China Evergrande have put investors on guard for evidence that the crisis may be spilling over into broader markets. Evergrande was once China’s top-selling property developer. They owe $305 billion and has run short of cash. Investors are worried that a collapse could pose systemic risks to China’s financial system. There have been few signs of stress in money and credit markets. Stan Shipley, fixed income strategist, at Evercore ISI in New York said that the linkage of Evergrande’s debt to other global financial actors is modest. He added that as a result the risk of contagion is small. China has more than enough financial resources to dampen a possible bankruptcy.
In this fraught situation, some investors have forgotten the money market blow-ups during the 2008 global financial crisis. The coronavirus pandemic that shook the global economy and led to massive bailouts from central banks.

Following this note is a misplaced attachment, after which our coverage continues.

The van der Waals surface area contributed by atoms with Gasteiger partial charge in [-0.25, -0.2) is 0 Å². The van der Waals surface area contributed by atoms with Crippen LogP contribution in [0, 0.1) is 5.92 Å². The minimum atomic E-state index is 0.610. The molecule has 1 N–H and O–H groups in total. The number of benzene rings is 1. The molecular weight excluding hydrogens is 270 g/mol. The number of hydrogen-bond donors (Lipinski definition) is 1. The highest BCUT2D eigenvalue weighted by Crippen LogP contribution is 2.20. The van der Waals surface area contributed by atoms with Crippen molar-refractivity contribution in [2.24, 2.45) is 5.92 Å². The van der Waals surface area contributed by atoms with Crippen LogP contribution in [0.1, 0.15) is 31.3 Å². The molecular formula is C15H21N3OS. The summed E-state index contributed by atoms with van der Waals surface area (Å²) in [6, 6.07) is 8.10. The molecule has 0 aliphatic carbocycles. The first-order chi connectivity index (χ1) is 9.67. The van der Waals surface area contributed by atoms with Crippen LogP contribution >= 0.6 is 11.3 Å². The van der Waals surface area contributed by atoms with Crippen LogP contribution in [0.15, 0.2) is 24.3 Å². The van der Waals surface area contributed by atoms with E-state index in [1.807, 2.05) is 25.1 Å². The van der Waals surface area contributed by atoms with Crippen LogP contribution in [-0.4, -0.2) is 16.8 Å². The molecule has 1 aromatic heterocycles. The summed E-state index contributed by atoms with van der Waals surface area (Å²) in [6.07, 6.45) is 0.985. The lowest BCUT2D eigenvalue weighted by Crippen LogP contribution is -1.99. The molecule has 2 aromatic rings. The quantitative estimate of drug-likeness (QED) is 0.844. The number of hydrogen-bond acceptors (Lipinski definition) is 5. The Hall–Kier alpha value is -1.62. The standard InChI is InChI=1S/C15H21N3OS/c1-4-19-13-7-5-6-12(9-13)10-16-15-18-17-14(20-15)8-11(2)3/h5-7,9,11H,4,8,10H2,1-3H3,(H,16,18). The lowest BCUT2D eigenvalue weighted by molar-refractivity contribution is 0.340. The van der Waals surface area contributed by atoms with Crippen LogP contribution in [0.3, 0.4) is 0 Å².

Some key barometers of market stress investors are watching, such as the U.S. LIBOR-OIS, which measures the difference between secured and unsecured lending in the United States. This is seen as one measure of strain in money markets. Then the FX SWAPS, cross currency swaps that allows the investors to raise funds. In other words, investors have to pay around 11 basis points over interbank rates. Next is the VOLATILITY IN BONDS, FX, STOCKS. Volatility for the three asset classes such as the stocks, bonds, currencies. And that has remained comparatively subdued. Lastly, the CREDIT DEFAULT SWAPS, that offers insurance on corporate bond holdings. A higher price on the CDS index indicates investors are less concerned about potential high-yield defaults. The spread of the ICE BofA High Yield Index, is in line with the CDS index.